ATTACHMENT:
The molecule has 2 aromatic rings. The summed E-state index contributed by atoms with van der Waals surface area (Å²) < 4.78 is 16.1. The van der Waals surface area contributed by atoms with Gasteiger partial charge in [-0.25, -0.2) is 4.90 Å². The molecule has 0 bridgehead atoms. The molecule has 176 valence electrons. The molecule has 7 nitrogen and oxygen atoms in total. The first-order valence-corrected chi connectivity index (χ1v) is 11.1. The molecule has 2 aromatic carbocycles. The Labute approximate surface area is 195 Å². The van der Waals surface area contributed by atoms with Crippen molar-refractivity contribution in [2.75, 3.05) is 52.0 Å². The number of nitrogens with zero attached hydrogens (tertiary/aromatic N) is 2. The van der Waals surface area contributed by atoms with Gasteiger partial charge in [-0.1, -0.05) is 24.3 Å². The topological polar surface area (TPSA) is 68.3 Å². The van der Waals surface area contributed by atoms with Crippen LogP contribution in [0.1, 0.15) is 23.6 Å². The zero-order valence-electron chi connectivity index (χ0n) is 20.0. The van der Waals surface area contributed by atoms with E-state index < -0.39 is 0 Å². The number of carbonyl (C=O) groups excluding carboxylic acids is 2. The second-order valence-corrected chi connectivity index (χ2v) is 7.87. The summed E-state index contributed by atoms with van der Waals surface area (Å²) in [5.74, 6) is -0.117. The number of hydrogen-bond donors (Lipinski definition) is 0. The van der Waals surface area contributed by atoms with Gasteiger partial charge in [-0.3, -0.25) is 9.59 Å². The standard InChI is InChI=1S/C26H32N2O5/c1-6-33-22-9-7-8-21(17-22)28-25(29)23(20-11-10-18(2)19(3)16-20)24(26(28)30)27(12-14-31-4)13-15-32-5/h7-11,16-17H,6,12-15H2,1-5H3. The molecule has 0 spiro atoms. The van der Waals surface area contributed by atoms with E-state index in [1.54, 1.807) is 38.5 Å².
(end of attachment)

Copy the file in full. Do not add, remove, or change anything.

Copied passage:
The molecule has 2 aromatic rings. The summed E-state index contributed by atoms with van der Waals surface area (Å²) < 4.78 is 16.1. The van der Waals surface area contributed by atoms with Gasteiger partial charge in [-0.25, -0.2) is 4.90 Å². The molecule has 0 bridgehead atoms. The molecule has 176 valence electrons. The molecule has 7 nitrogen and oxygen atoms in total. The first-order valence-corrected chi connectivity index (χ1v) is 11.1. The molecule has 2 aromatic carbocycles. The Labute approximate surface area is 195 Å². The van der Waals surface area contributed by atoms with Crippen molar-refractivity contribution in [2.75, 3.05) is 52.0 Å². The number of nitrogens with zero attached hydrogens (tertiary/aromatic N) is 2. The van der Waals surface area contributed by atoms with Gasteiger partial charge in [-0.1, -0.05) is 24.3 Å². The topological polar surface area (TPSA) is 68.3 Å². The van der Waals surface area contributed by atoms with Crippen LogP contribution in [0.1, 0.15) is 23.6 Å². The zero-order valence-electron chi connectivity index (χ0n) is 20.0. The van der Waals surface area contributed by atoms with E-state index < -0.39 is 0 Å². The number of carbonyl (C=O) groups excluding carboxylic acids is 2. The second-order valence-corrected chi connectivity index (χ2v) is 7.87. The summed E-state index contributed by atoms with van der Waals surface area (Å²) in [5.74, 6) is -0.117. The number of hydrogen-bond donors (Lipinski definition) is 0. The van der Waals surface area contributed by atoms with Gasteiger partial charge in [-0.3, -0.25) is 9.59 Å². The standard InChI is InChI=1S/C26H32N2O5/c1-6-33-22-9-7-8-21(17-22)28-25(29)23(20-11-10-18(2)19(3)16-20)24(26(28)30)27(12-14-31-4)13-15-32-5/h7-11,16-17H,6,12-15H2,1-5H3. The molecule has 0 spiro atoms. The van der Waals surface area contributed by atoms with E-state index in [1.54, 1.807) is 38.5 Å².